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Diesel Engine

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(Redirected from Diesel engines)
Mechanical Features and Designs

A diesel engine is a type of internal combustion engine that uses diesel fuel. A diesel engine also uses a Compression ignition system. A small amount of fuel is injected into the cylinder at the end of the compression stroke after which is it then auto-ignited.

Diesel engines are similar to gasoline engines in that they are reciprocating engines utilizing a piston-and-cylinder assembly to convert chemical energy into mechanical energy or work. This cycle is based on the Otto cycle—a four-stroke combustion principle invented and patented by Nicolaus Otto in 1876 when he devised the earliest incarnation of today’s modern gasoline engine.[1]

As a result of their higher operating efficiency, diesel engines are primarily used in heavy-duty industrial applications such as powering trucks, ships, locomotives, trains, cranes, buses, power generators, farming equipment, and industrial and construction equipment.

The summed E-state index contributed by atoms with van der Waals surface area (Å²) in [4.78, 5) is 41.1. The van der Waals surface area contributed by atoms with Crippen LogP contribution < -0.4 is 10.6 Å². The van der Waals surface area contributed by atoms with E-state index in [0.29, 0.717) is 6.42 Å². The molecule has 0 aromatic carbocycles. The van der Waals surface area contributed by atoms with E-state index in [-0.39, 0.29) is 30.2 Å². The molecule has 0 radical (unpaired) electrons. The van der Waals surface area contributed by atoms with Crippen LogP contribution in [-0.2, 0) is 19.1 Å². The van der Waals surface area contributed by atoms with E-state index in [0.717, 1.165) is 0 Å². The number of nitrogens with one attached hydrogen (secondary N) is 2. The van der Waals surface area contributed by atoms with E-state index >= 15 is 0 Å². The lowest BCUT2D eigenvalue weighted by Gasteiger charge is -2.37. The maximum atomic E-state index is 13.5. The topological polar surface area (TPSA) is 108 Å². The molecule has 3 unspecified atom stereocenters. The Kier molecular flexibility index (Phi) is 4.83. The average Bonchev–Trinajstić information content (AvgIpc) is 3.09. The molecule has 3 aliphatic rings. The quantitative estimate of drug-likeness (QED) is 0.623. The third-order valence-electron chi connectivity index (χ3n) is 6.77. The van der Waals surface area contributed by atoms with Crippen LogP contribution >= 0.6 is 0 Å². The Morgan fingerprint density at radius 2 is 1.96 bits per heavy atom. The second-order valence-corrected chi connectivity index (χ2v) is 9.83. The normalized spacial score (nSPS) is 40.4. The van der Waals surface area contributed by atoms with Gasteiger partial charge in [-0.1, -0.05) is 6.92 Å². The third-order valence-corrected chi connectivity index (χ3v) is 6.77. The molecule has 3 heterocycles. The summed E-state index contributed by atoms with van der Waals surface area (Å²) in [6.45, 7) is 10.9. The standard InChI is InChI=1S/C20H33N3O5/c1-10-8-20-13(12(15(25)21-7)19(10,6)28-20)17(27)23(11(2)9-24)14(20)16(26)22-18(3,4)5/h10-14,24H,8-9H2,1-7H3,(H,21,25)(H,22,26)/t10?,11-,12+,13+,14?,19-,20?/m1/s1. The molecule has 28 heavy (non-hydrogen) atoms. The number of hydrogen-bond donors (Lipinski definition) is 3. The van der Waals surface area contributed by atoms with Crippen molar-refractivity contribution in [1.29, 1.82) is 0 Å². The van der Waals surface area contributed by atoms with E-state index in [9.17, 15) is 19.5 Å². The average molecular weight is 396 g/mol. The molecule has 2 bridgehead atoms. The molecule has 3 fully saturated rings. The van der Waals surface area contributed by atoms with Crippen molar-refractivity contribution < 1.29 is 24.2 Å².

Contents

[edit] History

[edit] Rudolph Diesel

The invention of the diesel engine has been credited to Rudolph Diesel, a German engineer. As a graduate of the Munich Polytechnic in Germany, Diesel was fascinated by engine design and the concept of energy efficiency throughout the 1880s—particularly its application in steam engines that were then being used as an industrial power source, though not a necessarily highly efficient one.[2]

Diesel was also a student of the Carnot cycle, which "formed the perfect process of a heat engine." This process, developed by Nicolas L. Sadi Carnot in 1824, was based on the hypothesis that the efficiency of a heat engine was dependent on the difference between the highest and lowest temperature reached in one cycle. Diesel dedicated his energy to building a more efficient type engine, basing his diesel engine design on Carnot’s original ideas.[3]

He went on to design many types of heat engines, including a solar-powered engine. In 1893 he published a paper describing the working of a type of internal combustion engine where combustion occurred inside a cylinder. The following year, Diesel applied for a patent for his new invention that he appropriately named after himself—the diesel engine.[4]

His prime model was a single 10-foot (3-m) iron cylinder with a flywheel at its base. He exhibited the engine’s potential at Augsburg, Germany in August 1893. The model was the first time one of his engines was successful running off its own power.[5] The model had an operating efficiency of 26 percent, which was double that of a steam engine.[6]